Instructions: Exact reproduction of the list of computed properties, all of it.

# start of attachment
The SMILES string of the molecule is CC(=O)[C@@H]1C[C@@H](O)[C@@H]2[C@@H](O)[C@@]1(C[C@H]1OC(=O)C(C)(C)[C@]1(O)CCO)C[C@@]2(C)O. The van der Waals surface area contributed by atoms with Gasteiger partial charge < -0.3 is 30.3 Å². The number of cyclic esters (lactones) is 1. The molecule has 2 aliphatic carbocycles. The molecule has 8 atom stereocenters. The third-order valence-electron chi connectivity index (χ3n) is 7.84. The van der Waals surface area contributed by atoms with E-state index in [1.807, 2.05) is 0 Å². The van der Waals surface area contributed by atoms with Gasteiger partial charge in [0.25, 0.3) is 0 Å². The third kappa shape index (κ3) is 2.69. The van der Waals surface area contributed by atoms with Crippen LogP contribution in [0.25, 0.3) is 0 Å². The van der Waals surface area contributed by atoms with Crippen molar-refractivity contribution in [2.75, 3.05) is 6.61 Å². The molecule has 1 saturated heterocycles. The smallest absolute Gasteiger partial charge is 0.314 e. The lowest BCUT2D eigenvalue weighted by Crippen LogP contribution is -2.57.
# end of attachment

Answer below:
The SMILES string of the molecule is CC(=O)[C@@H]1C[C@@H](O)[C@@H]2[C@@H](O)[C@@]1(C[C@H]1OC(=O)C(C)(C)[C@]1(O)CCO)C[C@@]2(C)O. The van der Waals surface area contributed by atoms with Gasteiger partial charge < -0.3 is 30.3 Å². The number of cyclic esters (lactones) is 1. The molecule has 2 aliphatic carbocycles. The molecule has 8 atom stereocenters. The third-order valence-electron chi connectivity index (χ3n) is 7.84. The van der Waals surface area contributed by atoms with E-state index in [1.807, 2.05) is 0 Å². The van der Waals surface area contributed by atoms with Gasteiger partial charge in [0.25, 0.3) is 0 Å². The third kappa shape index (κ3) is 2.69. The van der Waals surface area contributed by atoms with Crippen LogP contribution in [0.25, 0.3) is 0 Å². The van der Waals surface area contributed by atoms with Crippen molar-refractivity contribution in [2.75, 3.05) is 6.61 Å². The molecule has 1 saturated heterocycles. The smallest absolute Gasteiger partial charge is 0.314 e. The lowest BCUT2D eigenvalue weighted by Crippen LogP contribution is -2.57.